If you’re reading this blog post, you are likely struggling with your little one’s sleep, and you suspect it may be the infamous 15 month sleep regression. Whether it be tricky naps or nights, sleep is complex! Just as you think you’ve figured it all out, nope! Something changes, and you feel like you’re back at square one.
Fear not, the Sleeper Teachers have supported hundreds of families with children around 15 months to stop fighting their sleep, and to start sleeping better in as few as 2 or 3 nights. Whether your little one was a peaceful sleeper before now or has always struggled, this post explains what you need to know about the 15 month sleep regression and what you can do to speed your way through it so that you can all get back to sleeping better.
The Science of the 15 Month Sleep Regression
Research data on the existence of sleep regressions is inconclusive. Some sleep experts claim there are predetermined regressions that occur at specific times during the first two years of life, but scientific research hasn’t consistently supported this claim. We do know for certain that around 4 months of age, babies’ brains go through an important neurological development. During this development they shift from a newborn pattern of sleep (made up of deep sleep and REM), to a mature pattern of sleep composed of 4 stages. They will continue with this pattern of sleep throughout their adult lives.
While the jury is still out on sleep regressions following the one that occurs around 4 months, we do know that it’s common for children to go through short periods of sleep struggles during cycles of rapid development. One of these cycles of rapid development occurs around the age of 15 months, often leading parents and sleep experts to start talking about the 15 month old sleep regression.
Signs your Child May Be Experiencing the 15 Month Sleep Regression
If your child suddenly begins to experience any of the following, he or she may have reached what some call the 15 month sleep regression:
• Sudden resistance to falling asleep at bedtime
• More frequent night wakes
• Suddenly fighting naps or short naps
• More fussy, irritable or clingy than usual
• Sudden early morning wakes before 6:00am
One or more of these struggles is most often paired with the emergence of a new developmental milestone. Around 15 months, these milestones may include developments in walking, speech, and cognitive understanding of more complex concepts.
If your child has always struggled with sleep, it’s likely your little one simply needs to learn the skill of independent sleep which you will learn more about later.
15 Month Old Sleep Needs
Before jumping into what to do about the 15 month sleep regression, let’s make sure your expectations are aligned with the biological sleep needs of your child. We know it would be wonderful if your little one could sleep 15 hours in a row, but that’s a bit too much to expect!
Most 15 months olds need about 1.5-2.5 hours of daytime sleep divided into one or two naps, and 10-12 hours of night sleep. According to the National Sleep Foundation, children between 12 and 24 months need an average of 11-14 hours of total sleep per day to be in the healthy range. Most clients we see have children on the higher end of that range, somewhere between 12.5-14 hours in a 24 hour period.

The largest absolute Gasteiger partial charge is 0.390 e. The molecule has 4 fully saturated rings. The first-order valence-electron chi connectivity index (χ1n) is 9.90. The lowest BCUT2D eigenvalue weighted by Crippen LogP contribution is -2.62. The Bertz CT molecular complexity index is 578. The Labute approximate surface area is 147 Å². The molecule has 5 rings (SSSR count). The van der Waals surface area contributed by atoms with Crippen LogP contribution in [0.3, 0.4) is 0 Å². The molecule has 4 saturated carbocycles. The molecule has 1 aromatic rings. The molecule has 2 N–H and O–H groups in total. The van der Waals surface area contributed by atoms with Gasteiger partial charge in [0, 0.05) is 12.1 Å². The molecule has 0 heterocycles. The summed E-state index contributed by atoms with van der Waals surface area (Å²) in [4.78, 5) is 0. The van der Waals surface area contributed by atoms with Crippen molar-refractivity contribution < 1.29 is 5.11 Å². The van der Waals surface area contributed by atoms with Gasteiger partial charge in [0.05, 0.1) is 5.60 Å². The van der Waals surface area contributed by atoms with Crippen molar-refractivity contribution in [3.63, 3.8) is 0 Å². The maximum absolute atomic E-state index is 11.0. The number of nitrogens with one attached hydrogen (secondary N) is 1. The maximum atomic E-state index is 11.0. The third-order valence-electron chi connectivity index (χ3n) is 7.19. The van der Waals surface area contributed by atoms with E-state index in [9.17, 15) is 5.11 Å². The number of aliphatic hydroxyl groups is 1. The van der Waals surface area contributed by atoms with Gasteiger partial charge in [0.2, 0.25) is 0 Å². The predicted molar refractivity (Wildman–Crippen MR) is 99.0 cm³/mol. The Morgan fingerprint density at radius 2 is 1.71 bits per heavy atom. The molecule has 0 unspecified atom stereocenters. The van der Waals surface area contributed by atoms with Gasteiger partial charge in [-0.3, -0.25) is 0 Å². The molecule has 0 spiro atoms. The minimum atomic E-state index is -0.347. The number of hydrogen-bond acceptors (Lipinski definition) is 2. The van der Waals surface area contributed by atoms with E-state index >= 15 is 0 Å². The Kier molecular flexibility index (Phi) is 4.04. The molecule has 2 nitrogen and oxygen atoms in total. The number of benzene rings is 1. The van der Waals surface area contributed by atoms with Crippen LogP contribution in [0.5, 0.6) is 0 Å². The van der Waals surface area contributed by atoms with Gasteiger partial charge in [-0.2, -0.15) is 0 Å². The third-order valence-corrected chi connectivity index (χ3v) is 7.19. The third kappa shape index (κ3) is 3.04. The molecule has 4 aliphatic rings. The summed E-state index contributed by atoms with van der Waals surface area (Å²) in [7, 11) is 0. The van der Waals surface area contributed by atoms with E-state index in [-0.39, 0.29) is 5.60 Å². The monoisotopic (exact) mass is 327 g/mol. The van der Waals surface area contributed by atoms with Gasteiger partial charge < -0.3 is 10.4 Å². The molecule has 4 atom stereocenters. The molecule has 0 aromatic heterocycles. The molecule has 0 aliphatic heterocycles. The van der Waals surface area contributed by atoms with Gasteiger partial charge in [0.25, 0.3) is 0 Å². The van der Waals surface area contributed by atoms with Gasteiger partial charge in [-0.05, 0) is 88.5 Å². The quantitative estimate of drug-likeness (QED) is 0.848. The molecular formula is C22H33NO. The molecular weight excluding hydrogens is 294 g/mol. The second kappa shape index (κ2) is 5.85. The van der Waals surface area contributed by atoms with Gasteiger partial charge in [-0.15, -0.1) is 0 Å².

It’s possible for night sleep at this age to be continuous, meaning your child no longer has a biological need to wake and feed at night. It is realistic to expect your little one to sleep 11-12 hours without a feed or any need for assistance to sleep from an adult. That is, of course, as long as nothing is wrong — we do not advocate for never going into your child’s room at night when they need you!
It is also realistic to expect your child to regularly sleep until 6:00am or later. If early morning wakes are your primary sleep struggle, head over to this blog post to dive into possible causes and solutions.
Now that we have reasonable expectations, let’s look at the best way to get through the 15 month sleep regression.
First, Rule Out a Nap Transition
Before we conclude your little one has hit a sleep regression, first we should rule out whether he or she is simply ready for the 2 to 1 nap transition. Most children transition from 2 down to 1 nap between the ages of 13-15 months. If you still haven’t transitioned, now may be the time. The primary signs your little one is ready the 2 to 1 nap transition is rejecting a nap or taking 20+ minutes to fall asleep for a nap.
If your 15 month old is still on a 2 nap schedule and they are consistently sleeping through the night, head over to our detailed blog post about managing your child’s 2 to 1 nap transition smoothly to learn more. If your 15 month old is still on a two nap schedule but not yet sleeping through the night, wait to transition until they learn to sleep independently through the night. This will help you to avoid overtiredness during the transition. A toddler who is not getting enough sleep will struggle with the 2 to 1 nap transition, and we want to make sure not to make sleep worse.
Next, Rule Out Schedule Issues
Your child’s sleep is constantly changing, so ensuring they are on the optimal sleep schedule is key to ensuring good sleep patterns. At the Sleeper Teachers, we suggest using wake windows to determine your child’s naps and bedtime.
If your 15 month old is on a one nap schedule, their wake windows should be about 4.5-5 hours between sleep periods. By following these windows, you provide your child enough time to build up the optimal sleep pressure between sleeps which will then lead to less protest and resistance going down for naps and bedtime.